Episode 21

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Mr. Reindeer
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Re: Episode 21

Postby Mr. Reindeer » Tue Aug 28, 2018 2:23 pm

Henrys Hair wrote:A little detail from the Blu-ray I doubt would've been visible on the VHS: Randy St Criox's badge gives his name as 'Randy Meyer'.


Randy had some identity issues. He was scripted simply as “clerk” in E21, in which as you note his nametag contradicts the credits. He then is scripted as Emile Lazar in the E23 script, whereas in the episode he is again credited as St. Croix and wearing the Meyer nametag. In the script for E24, he becomes Richard Lazare, but onscreen he finally got a nametag that matches his credited surname!
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Re: Episode 21

Postby Mr. Reindeer » Sun Apr 26, 2020 5:19 pm

In a moment that’s not in the version of the script available online, Cooper finds some branches on the floor of Harry’s office and asks if they’re Douglas fir. Harry answers that they’re lodgepole pine. Given that Earle doesn’t leave any traces without a deliberate intent, the name of this particular tree seems to be an early, heavy-handed hint that he’s searching for the Lodges.

Boy, there is a lot of Marshland in this one. You could make a drinking game out of every time James says he’s leaving and Evelyn tells him not to (with doubles for every time James yells, “IT’S WRONG!”).

Farewell, Jeffrey Marsh. We hardly knew ye. How did you make your money? Where were you always traveling to? What’s with the track suit? So many questions that will never be answered.

I assume that offstage car crash is supposed to be in Evelyn’s scheming imagination, but it makes it seem like the crash happens at the end of the driveway. Which is inherently funny to me anyway, and even more ridiculous that it takes until nightfall for the cops to show if the crash was directly in front of the house.

There are a lot of very questionable acts of medical practice in this episode. Will, with a twinkle in his eye, encourages Ed to let his thirty-five-year-old mentally ill wife have sex with teenagers (that whole Laura Palmer thing is really in the rear-view mirror by this point). Jacoby encourages Ben’s delusions, and then makes a professional medical diagnosis that Lana is neither cursed nor capable of murder (!!)...and the lawmen defer to his expertise, with Cooper congratulating Lana! And then Jacoby is ready to go on a date with his patient as everyone grins ear to ear! (Remember four episodes ago when Pete and Will were talking about how Lana is a teenager? Again, glad the town has learned so much from that teenage girl being raped and murdered three weeks earlier...)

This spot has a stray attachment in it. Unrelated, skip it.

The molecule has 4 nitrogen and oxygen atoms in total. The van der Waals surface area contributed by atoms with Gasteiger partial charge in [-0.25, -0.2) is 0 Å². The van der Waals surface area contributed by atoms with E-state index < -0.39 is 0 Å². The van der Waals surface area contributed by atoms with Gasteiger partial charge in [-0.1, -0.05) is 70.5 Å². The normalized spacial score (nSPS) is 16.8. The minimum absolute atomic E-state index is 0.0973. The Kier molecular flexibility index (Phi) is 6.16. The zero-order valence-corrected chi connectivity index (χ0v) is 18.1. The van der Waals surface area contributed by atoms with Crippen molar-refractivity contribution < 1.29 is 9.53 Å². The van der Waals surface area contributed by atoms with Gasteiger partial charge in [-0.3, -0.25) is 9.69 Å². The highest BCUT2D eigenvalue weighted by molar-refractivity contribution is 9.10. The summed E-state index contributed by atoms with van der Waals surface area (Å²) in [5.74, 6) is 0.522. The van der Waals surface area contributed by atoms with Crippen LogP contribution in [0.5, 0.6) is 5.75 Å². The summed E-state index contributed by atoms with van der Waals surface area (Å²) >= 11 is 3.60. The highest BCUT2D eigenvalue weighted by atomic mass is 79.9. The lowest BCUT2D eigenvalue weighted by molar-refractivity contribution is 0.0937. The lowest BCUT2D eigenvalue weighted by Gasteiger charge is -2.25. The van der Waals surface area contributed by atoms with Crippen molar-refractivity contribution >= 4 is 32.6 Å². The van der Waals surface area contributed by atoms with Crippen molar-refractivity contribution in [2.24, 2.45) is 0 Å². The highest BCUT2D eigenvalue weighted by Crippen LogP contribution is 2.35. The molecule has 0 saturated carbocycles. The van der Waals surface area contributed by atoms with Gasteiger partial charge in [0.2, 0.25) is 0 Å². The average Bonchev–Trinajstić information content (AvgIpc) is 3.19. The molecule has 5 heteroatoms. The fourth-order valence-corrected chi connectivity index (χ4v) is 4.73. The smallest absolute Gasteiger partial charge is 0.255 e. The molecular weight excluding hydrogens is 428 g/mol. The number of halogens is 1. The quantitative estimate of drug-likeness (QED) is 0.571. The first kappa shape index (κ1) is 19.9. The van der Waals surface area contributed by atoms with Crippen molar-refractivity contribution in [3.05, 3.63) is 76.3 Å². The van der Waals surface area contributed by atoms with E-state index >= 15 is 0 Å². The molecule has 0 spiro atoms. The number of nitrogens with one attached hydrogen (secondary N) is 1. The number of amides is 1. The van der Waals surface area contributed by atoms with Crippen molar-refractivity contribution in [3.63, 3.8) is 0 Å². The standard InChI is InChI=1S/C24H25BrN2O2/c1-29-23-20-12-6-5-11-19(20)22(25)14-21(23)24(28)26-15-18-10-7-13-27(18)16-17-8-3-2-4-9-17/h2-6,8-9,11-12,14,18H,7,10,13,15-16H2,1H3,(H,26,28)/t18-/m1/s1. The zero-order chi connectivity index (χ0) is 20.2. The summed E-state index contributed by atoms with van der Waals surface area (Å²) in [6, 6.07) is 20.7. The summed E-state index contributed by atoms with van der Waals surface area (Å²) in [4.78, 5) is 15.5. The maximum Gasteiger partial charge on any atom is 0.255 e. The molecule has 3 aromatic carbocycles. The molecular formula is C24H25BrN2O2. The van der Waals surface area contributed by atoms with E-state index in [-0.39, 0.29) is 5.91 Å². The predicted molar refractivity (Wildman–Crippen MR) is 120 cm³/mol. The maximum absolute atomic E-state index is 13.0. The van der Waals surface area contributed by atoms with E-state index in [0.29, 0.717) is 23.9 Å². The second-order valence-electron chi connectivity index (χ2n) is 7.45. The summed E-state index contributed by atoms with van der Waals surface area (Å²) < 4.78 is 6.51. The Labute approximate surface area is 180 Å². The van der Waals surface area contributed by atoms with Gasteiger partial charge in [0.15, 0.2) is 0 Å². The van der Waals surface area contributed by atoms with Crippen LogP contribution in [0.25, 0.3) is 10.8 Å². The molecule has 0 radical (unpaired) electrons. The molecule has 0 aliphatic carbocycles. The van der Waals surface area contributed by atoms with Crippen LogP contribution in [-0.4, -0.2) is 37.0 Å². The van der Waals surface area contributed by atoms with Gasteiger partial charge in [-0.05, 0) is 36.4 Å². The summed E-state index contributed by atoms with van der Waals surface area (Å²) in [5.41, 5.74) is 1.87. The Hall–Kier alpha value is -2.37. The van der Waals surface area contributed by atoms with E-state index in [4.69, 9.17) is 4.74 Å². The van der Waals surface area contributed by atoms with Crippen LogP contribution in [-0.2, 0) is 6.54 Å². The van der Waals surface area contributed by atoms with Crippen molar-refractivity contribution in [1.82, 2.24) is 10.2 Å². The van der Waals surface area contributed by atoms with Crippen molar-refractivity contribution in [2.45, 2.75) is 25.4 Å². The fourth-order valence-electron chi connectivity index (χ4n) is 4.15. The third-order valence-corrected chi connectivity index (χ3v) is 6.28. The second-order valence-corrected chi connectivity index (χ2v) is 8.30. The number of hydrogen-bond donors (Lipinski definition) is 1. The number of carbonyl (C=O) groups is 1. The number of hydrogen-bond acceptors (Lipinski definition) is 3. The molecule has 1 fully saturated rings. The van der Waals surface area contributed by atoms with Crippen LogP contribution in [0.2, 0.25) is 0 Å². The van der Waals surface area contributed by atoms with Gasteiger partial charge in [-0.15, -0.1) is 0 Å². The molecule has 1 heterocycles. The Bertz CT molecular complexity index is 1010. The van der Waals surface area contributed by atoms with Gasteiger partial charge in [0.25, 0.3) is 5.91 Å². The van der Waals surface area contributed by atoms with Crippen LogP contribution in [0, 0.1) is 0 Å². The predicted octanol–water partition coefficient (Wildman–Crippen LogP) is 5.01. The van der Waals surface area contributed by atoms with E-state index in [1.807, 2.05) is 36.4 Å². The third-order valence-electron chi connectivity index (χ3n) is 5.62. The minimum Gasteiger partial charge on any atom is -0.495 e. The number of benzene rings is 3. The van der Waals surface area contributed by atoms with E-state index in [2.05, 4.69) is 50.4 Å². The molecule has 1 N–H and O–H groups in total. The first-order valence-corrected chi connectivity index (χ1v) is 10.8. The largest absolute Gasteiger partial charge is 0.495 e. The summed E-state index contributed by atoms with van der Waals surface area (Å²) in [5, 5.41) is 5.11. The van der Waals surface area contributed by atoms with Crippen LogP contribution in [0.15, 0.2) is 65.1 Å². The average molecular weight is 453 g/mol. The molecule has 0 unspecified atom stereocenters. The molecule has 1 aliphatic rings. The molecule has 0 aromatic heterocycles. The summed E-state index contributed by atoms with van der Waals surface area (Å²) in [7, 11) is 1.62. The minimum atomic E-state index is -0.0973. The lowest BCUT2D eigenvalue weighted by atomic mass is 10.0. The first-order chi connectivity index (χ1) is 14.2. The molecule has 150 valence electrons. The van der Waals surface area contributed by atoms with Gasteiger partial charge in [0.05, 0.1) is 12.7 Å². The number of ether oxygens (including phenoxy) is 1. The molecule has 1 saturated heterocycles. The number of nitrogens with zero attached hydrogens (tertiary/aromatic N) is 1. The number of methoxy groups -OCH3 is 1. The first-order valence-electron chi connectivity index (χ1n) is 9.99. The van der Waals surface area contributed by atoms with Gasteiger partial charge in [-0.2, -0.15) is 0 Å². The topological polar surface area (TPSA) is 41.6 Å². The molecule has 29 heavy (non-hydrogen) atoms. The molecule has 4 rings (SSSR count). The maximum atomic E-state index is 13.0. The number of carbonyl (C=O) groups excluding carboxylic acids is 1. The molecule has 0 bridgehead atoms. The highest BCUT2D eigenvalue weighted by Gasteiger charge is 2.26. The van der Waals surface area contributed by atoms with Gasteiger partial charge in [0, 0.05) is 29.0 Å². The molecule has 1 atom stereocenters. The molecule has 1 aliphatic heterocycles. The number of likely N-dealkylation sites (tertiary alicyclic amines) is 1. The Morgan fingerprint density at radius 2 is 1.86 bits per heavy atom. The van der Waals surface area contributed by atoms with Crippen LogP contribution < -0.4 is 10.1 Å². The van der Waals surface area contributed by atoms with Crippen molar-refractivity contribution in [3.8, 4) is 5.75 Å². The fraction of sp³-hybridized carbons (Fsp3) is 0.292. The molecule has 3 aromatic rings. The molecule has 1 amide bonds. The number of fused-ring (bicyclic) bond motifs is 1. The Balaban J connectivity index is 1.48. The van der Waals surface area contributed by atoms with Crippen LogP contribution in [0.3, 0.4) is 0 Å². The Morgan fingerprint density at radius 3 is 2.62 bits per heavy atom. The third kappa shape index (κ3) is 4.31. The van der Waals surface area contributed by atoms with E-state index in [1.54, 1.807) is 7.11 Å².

Speaking of Laura, I believe this is the first episode with no reference to her whatsoever outside the end credits photo. (No one mentions her in Episode 19, but her photo is seen in Ben’s office.)

That whole Lana sequence is a strong contender for worst scene in the entire history of the franchise, an absolute train wreck from the conceptual level on up. And yet, John Boylan is a charming and funny presence as Dwayne, and I always laugh at his delivery of, “I don’t wanna talk. I wanna SHOOT!”

Funny piece of trivia: If you listen closely to James’s phone call with Ed in the prior episode (or read the subtitles), Ed says James only has $12 left in his savings account! Donna drove all that way to give him $12. I wonder how much she spent on gas.

I’m sure I’ve said it before, but it’s fun seeing Beymer and Tamblyn sing together. Tamblyn starts out singing in character as Jacoby, but at the end with the shot of the waterfall, he’s full-on belting and sounds just like Riff in West Side Story! I wish they’d stayed on him singing instead of cutting to the waterfall. BTW, for anyone who hasn’t seen it, here’s a babyfaced Dr. Jacoby singing one of the most fun songs in the Broadway catalogue IMO: https://m.youtube.com/watch?v=j7TT4jnnWys

Briggs apparently can’t remember anything about his trip to the White Lodge other than an intuitive sense that great trouble is ahead (turns out that was putting it mildly). I’m gonna do my best to pinpoint when Garland might regain his memories of learning about Judy and when he might have his talk with Cooper and Gordon (although I have a feeling it’s a fool’s errand).

Eckhardt as a character doesn’t end up amounting to much, but I love David Warner, and he’s so cool in that moment with the fire reflecting in his shades.